It was interesting to note that although several crop fields were searched during the meeting they were found to be virtually devoid of bryophytes.
We are grateful to Mrs A. Thomson, who acted as Local Secretary and to Miss E. R. Bullard who, although not a bryologist, came with us every day and contributed much valuable topographical knowledge and advice.
The annual meeting was held on the weekend of 19-20 October in the Department of Biological Sciences at the University of Exeter, by kind permission of Professor J. Webster. About 50 members attended and on the first day heard a series of six lectures on the general theme of water relations in bryophytes.
Dr D. J. READ: 'Physiological aspects of drought resistance in bryophytes'.
Factors contributing to the drought resistance of higher plants and bryophytes were compared and contrasted. Small cell size, small vacuoles, as well as high osmotic content and dense cytoplasm were features associated with resistant cells of higher plants. Although any of these factors might contribute to resistance in bryophytes by lessening the protoplasmic contraction which causes cell damage, they cannot fully explain it, either independently or in combination. Differences in protoplasmic tolerance of dehydration must be the basic cause of different levels of desiccation resistance in bryophytes. Membranes of resistant hepatics appear to have a higher phospho-lipid content than those of susceptible forms and this may confer greater protoplast stability under stress.
The importance of the rate of water loss from a shoot in determining survival was discussed. It was suggested that in many cases the speed with which desiccation occurred was more important to subsequent physiological activity than the absolute level of vapour pressure deficit to which shoots were subjected.
Mr J. W. BATES: 'Sodium uptake and loss in halophytic and glycophytic mosses'.
Total digest data for the halophyte Grimmia maritima collected from seashore habitats suggest that it is a 'salt-tolerator' since it contains large amounts of sodium; but most of this seems to be extracellular. The intracellular sodium content of G. maritima from an exposed seashore site (18µg/g air-dry moss) closely resembles that of the glycophyte G. pulvinata from an inland habitat (17µg/g air-dry moss) indicating that the former species is a 'salt- avoider'.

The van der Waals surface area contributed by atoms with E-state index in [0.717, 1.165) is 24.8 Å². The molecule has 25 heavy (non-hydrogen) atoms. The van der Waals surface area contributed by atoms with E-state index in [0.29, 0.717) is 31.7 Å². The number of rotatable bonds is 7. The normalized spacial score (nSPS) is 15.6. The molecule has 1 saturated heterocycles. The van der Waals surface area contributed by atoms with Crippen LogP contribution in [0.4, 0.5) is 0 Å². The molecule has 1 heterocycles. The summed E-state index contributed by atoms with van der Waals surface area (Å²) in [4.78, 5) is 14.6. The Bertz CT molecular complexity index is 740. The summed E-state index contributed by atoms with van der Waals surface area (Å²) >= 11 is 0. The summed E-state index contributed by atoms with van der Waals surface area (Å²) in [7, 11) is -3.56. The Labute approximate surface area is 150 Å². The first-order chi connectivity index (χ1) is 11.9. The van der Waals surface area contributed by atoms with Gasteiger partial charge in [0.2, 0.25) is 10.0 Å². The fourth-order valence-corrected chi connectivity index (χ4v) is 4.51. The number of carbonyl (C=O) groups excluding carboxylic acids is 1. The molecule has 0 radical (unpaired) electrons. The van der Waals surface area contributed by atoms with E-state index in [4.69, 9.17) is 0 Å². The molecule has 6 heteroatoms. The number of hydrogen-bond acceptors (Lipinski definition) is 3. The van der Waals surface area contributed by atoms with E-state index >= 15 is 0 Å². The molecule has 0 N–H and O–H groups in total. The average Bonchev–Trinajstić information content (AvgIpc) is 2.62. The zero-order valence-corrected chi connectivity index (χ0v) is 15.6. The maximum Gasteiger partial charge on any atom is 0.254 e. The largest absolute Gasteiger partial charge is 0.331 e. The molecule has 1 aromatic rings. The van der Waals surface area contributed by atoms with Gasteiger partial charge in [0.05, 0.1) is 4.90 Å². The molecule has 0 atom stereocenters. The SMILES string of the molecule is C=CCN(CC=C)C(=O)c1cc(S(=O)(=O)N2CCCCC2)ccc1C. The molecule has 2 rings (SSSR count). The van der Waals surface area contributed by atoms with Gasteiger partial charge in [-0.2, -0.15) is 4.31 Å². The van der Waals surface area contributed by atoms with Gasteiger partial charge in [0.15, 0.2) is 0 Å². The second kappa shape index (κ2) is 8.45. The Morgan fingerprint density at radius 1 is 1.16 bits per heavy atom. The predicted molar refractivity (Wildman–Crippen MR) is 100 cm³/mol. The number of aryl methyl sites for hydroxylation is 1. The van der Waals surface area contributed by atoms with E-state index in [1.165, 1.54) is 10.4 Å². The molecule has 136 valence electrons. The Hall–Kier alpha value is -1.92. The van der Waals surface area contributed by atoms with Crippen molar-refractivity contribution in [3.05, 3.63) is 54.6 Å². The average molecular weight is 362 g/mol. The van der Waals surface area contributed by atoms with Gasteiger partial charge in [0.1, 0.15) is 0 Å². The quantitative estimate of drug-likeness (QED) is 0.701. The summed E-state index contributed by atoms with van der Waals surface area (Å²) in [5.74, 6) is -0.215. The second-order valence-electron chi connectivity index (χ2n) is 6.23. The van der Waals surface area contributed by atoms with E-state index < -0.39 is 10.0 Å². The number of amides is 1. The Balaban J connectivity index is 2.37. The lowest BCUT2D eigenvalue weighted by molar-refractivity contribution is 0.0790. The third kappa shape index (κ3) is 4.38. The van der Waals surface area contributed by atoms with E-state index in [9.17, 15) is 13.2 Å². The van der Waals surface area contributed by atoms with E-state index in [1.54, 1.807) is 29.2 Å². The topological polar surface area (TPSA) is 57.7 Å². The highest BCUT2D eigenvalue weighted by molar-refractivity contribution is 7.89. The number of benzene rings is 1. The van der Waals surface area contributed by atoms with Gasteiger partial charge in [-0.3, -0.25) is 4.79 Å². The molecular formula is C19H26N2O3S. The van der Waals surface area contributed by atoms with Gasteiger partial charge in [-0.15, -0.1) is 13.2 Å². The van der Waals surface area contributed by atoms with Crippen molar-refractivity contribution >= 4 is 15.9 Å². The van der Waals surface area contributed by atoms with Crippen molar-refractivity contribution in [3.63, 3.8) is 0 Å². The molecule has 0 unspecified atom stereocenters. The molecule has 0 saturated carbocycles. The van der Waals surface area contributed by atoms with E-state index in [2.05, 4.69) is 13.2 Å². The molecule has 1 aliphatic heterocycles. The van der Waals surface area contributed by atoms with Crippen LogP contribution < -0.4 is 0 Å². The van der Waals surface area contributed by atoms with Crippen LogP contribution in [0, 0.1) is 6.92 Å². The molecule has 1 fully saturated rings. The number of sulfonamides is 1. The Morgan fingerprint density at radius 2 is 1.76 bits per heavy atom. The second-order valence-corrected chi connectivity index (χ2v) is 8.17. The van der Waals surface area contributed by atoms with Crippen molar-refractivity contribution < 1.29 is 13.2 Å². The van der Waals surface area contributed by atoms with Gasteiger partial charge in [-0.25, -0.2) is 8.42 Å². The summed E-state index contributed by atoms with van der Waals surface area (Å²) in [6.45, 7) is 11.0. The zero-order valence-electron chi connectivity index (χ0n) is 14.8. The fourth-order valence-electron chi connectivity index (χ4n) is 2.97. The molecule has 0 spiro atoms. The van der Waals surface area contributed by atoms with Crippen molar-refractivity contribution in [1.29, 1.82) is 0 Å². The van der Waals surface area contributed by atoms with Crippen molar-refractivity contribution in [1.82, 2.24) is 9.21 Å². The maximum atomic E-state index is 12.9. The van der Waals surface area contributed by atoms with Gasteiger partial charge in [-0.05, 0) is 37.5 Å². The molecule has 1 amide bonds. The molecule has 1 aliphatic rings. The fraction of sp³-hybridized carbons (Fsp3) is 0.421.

Treatment with artificial seawater solutions led to a marked net uptake of sodium and net loss of potassium from the intracellular fraction in G. pulvinata, but not in G. maritima. With increased calcium concentration the net uptake of sodium into the intracellular fraction was reduced in G. maritima but increased in G. pulvinata. Calcium may have the effect of decreasing the permeability of the cell membrane to other ions. Sodium uptake may be affected by light, external magnesium concentration and the state of hydration of the moss.
Active uptake and loss of sodium were investigated using metabolic inhibitors. Evidence suggests that gametophytes of G. pulvinata have an active sodium uptake mechanism whereas those of G. maritima have an active sodium efflux mechanism.
Dr G. R. STEWART and Dr J. A. LEE: 'The effects of water stress on membrane properties'.
A number of different ultrastructural and molecular models for the structure of cell walls were described and an attempt was made to reconcile the known response of bryophytes to variations of water stress with these models.
Mr N. J. COL.L.INS: 'Photosynthetic activity of tundra mosses as affected by water content, temperature and radiation'.
An extensive vegetation dominated by cryptogams has developed at some localities in the maritime Antarctic. In many mosses clear innate markers of seasonal growth are present so that the new growth, and hence net annual production, may be recognized easily. Two contrasting communities have been studied in the field at Signy Island, South Orkney Islands, one dominated by turf-forming mosses and the other by carpet-forming mosses. Net annual dry matter production for turf-forming mosses was 340-660 g/m² (this value does not allow for translocation). Translocation is probably insignificant in carpet-forming species so net annual production can be more accurately stated as 220-890 g/m²
The turf-former Polytrichum alpestre experiences temperatures between -5 and +5°C for 80% of the summer; those for the carpet-former Drepanocladus uncinatus are slightly lower. Radiant flux density levels are extremely low for the period from 1800 hrs to 0559 hrs here.
Grown under a temperature regime similar to that experienced in the field, P. alpestre has a temperature optimum for net photosynthesis of about +5°C, while D. uncinatus has an optimum of +15°C. At higher temperatures the optimum for D. uncinatus remains the same, but in P. alpestre it is +15°C. Field water content appears non-limiting to photosynthesis at some sites since the mosses were consistently at or above the water content necessary to maintain maximal rates of net photosynthesis,